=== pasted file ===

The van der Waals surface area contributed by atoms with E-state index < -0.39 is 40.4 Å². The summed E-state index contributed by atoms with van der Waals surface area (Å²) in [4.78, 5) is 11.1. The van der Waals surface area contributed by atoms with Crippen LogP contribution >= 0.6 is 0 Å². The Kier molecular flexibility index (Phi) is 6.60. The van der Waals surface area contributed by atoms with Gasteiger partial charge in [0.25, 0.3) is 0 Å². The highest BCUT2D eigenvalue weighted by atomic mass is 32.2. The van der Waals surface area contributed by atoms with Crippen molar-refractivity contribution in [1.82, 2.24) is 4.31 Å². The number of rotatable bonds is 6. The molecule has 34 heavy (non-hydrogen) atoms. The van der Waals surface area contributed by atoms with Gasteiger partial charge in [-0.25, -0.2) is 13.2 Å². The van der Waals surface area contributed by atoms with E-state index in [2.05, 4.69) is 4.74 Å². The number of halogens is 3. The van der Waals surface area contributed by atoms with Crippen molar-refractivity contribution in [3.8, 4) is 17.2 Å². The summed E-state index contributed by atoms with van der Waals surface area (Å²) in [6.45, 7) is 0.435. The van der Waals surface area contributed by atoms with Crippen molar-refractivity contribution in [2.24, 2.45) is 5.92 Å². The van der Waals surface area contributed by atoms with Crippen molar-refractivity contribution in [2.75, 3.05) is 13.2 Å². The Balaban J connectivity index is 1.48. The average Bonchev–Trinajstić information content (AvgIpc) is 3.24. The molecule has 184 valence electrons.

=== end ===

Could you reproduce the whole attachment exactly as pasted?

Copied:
The van der Waals surface area contributed by atoms with E-state index < -0.39 is 40.4 Å². The summed E-state index contributed by atoms with van der Waals surface area (Å²) in [4.78, 5) is 11.1. The van der Waals surface area contributed by atoms with Crippen LogP contribution >= 0.6 is 0 Å². The Kier molecular flexibility index (Phi) is 6.60. The van der Waals surface area contributed by atoms with Gasteiger partial charge in [0.25, 0.3) is 0 Å². The highest BCUT2D eigenvalue weighted by atomic mass is 32.2. The van der Waals surface area contributed by atoms with Crippen molar-refractivity contribution in [1.82, 2.24) is 4.31 Å². The number of rotatable bonds is 6. The molecule has 34 heavy (non-hydrogen) atoms. The van der Waals surface area contributed by atoms with Gasteiger partial charge in [-0.25, -0.2) is 13.2 Å². The van der Waals surface area contributed by atoms with E-state index in [2.05, 4.69) is 4.74 Å². The number of halogens is 3. The van der Waals surface area contributed by atoms with Crippen molar-refractivity contribution in [3.8, 4) is 17.2 Å². The summed E-state index contributed by atoms with van der Waals surface area (Å²) in [6.45, 7) is 0.435. The van der Waals surface area contributed by atoms with Crippen molar-refractivity contribution in [2.24, 2.45) is 5.92 Å². The van der Waals surface area contributed by atoms with Crippen molar-refractivity contribution in [2.75, 3.05) is 13.2 Å². The Balaban J connectivity index is 1.48. The average Bonchev–Trinajstić information content (AvgIpc) is 3.24. The molecule has 184 valence electrons.